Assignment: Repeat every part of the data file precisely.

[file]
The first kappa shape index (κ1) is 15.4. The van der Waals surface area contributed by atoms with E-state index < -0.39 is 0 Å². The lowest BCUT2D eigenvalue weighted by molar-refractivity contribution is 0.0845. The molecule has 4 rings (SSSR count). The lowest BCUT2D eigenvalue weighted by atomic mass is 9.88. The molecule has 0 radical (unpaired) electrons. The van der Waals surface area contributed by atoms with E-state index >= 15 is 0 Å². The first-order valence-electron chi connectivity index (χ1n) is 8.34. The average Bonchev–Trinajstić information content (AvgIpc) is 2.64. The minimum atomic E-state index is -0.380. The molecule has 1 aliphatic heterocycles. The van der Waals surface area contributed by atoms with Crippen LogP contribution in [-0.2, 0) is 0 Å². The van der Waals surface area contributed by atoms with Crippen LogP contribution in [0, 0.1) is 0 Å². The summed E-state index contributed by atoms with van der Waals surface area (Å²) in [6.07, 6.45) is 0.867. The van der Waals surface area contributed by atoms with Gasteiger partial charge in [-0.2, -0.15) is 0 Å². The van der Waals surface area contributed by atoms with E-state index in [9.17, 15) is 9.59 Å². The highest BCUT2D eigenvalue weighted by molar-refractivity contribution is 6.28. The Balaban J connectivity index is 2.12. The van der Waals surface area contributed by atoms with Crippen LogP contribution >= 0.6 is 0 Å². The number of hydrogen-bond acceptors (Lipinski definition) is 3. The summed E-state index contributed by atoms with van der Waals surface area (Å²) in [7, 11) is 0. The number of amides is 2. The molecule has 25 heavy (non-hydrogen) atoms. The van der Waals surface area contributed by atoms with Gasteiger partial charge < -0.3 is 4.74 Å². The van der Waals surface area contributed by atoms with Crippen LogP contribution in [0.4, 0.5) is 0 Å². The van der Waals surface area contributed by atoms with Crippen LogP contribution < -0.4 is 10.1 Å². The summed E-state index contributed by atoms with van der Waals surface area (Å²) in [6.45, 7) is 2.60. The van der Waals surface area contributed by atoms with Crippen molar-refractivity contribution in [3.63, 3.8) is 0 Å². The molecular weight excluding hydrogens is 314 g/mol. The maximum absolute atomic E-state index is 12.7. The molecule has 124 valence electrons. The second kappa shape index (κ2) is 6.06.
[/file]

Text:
The first kappa shape index (κ1) is 15.4. The van der Waals surface area contributed by atoms with E-state index < -0.39 is 0 Å². The lowest BCUT2D eigenvalue weighted by molar-refractivity contribution is 0.0845. The molecule has 4 rings (SSSR count). The lowest BCUT2D eigenvalue weighted by atomic mass is 9.88. The molecule has 0 radical (unpaired) electrons. The van der Waals surface area contributed by atoms with E-state index >= 15 is 0 Å². The first-order valence-electron chi connectivity index (χ1n) is 8.34. The average Bonchev–Trinajstić information content (AvgIpc) is 2.64. The minimum atomic E-state index is -0.380. The molecule has 1 aliphatic heterocycles. The van der Waals surface area contributed by atoms with Crippen LogP contribution in [-0.2, 0) is 0 Å². The van der Waals surface area contributed by atoms with Crippen LogP contribution in [0, 0.1) is 0 Å². The summed E-state index contributed by atoms with van der Waals surface area (Å²) in [6.07, 6.45) is 0.867. The van der Waals surface area contributed by atoms with Gasteiger partial charge in [-0.2, -0.15) is 0 Å². The van der Waals surface area contributed by atoms with E-state index in [9.17, 15) is 9.59 Å². The highest BCUT2D eigenvalue weighted by molar-refractivity contribution is 6.28. The Balaban J connectivity index is 2.12. The van der Waals surface area contributed by atoms with Crippen LogP contribution >= 0.6 is 0 Å². The number of hydrogen-bond acceptors (Lipinski definition) is 3. The summed E-state index contributed by atoms with van der Waals surface area (Å²) in [7, 11) is 0. The number of amides is 2. The molecule has 25 heavy (non-hydrogen) atoms. The van der Waals surface area contributed by atoms with Gasteiger partial charge < -0.3 is 4.74 Å². The van der Waals surface area contributed by atoms with Crippen LogP contribution in [0.4, 0.5) is 0 Å². The van der Waals surface area contributed by atoms with Crippen LogP contribution < -0.4 is 10.1 Å². The summed E-state index contributed by atoms with van der Waals surface area (Å²) in [6.45, 7) is 2.60. The van der Waals surface area contributed by atoms with Crippen molar-refractivity contribution in [3.63, 3.8) is 0 Å². The molecular weight excluding hydrogens is 314 g/mol. The maximum absolute atomic E-state index is 12.7. The molecule has 124 valence electrons. The second kappa shape index (κ2) is 6.06.